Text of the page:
Marcos Breton: Just one run, and an A's moment to savor
10/06/2013 12:00 AM
10/08/2014 10:48 AM
OAKLAND – It's a sound that won't soon be forgotten. It was part unrestrained joy and part defiant wail. It came from deep within the guts of an A's fan base often accused of having none. It bespoke a passion this franchise is not supposed to be able to inspire.
It was, quite simply, the culmination of an unforgettable game the A's had to win, and did. Then more than 48,000 A's fanatics took it from there.
Before A's left fielder Yoenis Cespedes had stepped on the plate in the bottom of the ninth inning for the only run of a stirring 1-0 A's win over the Detroit Tigers, the former Oakland Coliseum was generating a Richter scale sound.
Stephen Vogt, the A's catcher whose stocky looks evoke a hockey defender more than a baseball player, had connected with a solid single to win it after striking out three times for the night.
Vogt was mobbed by his teammates in a delirious celebration following an A's win that tied this best-of-five divisional series at one win apiece.
Now it's on to Detroit for Game 3 on Monday. But before then, this one should be savored for the nail-biting joy it inspired.
In a game where only one run is scored, the focus will be on that run – especially when it's a walk-off run in an unbelievably tense situation.
This was it for Vogt and the A's.
They lose this game and this series is pretty much over.
A lunch-bucket guy like Vogt may never have a bigger moment in his baseball career than his RBI single to win it on a warm Saturday night. But what shouldn't be lost was the epic tandem formed by Vogt and A's starting pitcher Sonny Gray.
All A's fans reveled in it, but A's fans from Sacramento had to be rubbing their eyes – or dabbing their eyes – at the gorgeous sight of it.
These two guys teamed together for the bulk of the baseball season, but not here in the big leagues. They spent much more of the 2013 season as friends and baseball partners at Raley Field, on the banks of the Sacramento River. They were River Cats stars until each was called up by Oakland as a playoff push gained momentum.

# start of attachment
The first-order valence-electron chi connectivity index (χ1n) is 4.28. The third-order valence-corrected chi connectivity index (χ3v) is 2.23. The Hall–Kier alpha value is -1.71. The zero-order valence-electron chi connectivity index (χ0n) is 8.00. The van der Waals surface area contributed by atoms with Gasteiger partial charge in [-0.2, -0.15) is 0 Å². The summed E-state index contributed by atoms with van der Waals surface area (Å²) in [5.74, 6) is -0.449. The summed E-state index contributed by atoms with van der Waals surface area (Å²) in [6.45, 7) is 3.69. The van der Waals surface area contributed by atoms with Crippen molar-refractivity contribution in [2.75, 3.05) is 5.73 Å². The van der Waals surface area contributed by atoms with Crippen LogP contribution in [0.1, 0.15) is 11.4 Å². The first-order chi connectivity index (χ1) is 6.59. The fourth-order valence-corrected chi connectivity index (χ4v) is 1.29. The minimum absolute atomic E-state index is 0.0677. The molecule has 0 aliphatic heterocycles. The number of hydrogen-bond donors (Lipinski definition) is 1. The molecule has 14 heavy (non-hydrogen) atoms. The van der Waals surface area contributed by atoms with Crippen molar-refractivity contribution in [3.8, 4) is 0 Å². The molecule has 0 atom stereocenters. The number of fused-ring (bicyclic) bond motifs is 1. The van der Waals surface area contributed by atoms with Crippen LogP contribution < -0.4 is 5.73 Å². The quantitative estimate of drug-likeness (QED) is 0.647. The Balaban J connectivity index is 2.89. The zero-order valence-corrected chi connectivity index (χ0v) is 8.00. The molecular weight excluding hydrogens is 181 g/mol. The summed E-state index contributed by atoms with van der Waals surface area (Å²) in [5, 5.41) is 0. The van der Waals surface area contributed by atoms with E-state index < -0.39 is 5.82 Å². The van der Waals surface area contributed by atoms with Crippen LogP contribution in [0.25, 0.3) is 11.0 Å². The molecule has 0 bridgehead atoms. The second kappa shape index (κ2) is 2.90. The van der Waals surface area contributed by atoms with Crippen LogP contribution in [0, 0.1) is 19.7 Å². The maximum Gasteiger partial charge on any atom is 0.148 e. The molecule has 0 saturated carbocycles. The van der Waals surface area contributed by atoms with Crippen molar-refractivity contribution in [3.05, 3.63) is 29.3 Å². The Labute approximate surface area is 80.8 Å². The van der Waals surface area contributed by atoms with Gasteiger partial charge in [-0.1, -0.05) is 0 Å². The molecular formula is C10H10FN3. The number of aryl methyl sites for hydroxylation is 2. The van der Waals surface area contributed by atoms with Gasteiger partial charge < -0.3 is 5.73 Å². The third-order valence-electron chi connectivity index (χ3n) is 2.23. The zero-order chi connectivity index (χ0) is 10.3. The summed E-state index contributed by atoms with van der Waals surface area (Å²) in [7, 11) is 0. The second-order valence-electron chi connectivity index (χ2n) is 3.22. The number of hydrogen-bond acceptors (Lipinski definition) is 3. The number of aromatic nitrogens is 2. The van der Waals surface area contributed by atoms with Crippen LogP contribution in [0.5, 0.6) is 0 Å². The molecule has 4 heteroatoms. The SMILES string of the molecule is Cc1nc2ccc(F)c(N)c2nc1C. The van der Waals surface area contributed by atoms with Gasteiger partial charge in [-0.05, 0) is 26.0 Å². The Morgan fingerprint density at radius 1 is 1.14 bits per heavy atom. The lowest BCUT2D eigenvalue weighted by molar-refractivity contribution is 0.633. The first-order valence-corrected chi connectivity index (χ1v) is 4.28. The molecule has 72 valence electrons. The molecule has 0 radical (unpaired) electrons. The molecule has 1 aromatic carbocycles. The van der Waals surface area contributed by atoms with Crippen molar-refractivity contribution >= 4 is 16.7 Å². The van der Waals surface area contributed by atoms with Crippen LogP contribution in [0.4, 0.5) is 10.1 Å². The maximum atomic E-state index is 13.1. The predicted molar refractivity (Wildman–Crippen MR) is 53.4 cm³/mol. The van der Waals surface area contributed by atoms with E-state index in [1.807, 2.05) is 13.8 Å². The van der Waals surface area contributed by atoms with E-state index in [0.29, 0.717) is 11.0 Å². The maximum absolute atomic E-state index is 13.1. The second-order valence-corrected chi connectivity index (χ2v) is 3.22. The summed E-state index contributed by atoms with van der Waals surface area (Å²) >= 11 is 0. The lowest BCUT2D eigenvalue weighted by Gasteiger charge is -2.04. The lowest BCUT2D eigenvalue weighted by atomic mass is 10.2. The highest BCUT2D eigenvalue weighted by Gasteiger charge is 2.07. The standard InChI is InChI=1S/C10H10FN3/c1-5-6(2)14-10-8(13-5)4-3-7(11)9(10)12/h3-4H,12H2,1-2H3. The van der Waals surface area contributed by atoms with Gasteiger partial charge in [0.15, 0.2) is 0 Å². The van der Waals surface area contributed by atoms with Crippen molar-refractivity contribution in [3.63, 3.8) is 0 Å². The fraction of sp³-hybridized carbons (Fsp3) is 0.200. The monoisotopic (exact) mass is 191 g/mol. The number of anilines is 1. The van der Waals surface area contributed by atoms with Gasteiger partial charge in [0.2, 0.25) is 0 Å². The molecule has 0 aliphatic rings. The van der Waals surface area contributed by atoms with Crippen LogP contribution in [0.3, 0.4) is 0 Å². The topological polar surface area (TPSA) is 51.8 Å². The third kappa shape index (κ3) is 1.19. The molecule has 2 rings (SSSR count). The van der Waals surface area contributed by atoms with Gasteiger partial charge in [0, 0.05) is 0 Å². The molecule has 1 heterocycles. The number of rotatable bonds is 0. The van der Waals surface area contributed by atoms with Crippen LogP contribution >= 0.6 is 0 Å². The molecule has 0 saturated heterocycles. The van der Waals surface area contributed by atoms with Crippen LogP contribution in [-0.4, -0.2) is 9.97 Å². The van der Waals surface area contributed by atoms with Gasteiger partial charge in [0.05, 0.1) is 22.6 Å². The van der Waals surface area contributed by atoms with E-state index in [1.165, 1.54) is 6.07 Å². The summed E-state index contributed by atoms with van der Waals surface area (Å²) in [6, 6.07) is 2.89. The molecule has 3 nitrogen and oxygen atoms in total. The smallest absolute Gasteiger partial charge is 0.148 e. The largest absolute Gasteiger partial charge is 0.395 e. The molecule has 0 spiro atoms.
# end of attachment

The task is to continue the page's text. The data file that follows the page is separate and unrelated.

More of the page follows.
"We started in Sacramento together," Gray said afterward. "I threw to him in maybe all of my starts with the River Cats except two. We just have great chemistry together."
Before this special night began, both men tried to joke with each as if they were back at Raley Field – and retained the magic they first forged in West Sacramento.
"I knew there was going to be a lot of adrenaline, but coming out here early, I wasn't nervous at all," Gray said.
The rookie right-hander, whose birth certificate says he's 23 but whose appearance says 17, came in here needing to be huge in a game where the opposing pitcher was the great Justin Verlander.
Verlander was great in ways we have no room to cite in this space because the A's won the game – and because Gray was even better.
There he was buzzing Tigers outfielder Torii Hunter in the third inning, drawing scowls and hollers from Hunter who didn't take kindly to the chin music and appeared to be trying to rattle the kid a little bit.
It didn't work. Gray cranked it up and struck out Hunter with ease while seeming placid on the outside.
It made a difference. The Tigers then knew they had a battle on their hands, a battle they lost while getting shut out by Gray and A's closer Grant Balfour over nine innings.
Since scoring three runs in the first inning of game one on Friday, the Tigers have been shutout by A's pitching for 17 straight innings.
Tigers superstar Miguel Cabrera, hobbled by leg and abdominal injuries, looks a shell of himself – a big worry for Detroit going forward.
That will be a big story come Monday. Until then, the story was two rookies who starred in Sacramento until very recently.
They not only righted the A's season. They created memories that fans in Oakland – and Sacramento – won't soon forget.
Call The Bee's Marcos Breton, (916) 321-1096.
About This BlogHello, my name is Marcos Breton, and I'm the news columnist with The Sacramento Bee. What's a columnist supposed to do? I'm supposed to make you think, make you laugh, make you mad or make you see an issue in a different way. I also write a weekly baseball column during the baseball season. I am a native of Northern California and the son of Mexican immigrants. I've been at The Bee for more than 20 years, and I love Sacramento.
Contact Marcos Breton at firstname.lastname@example.org or 916-321-1096.
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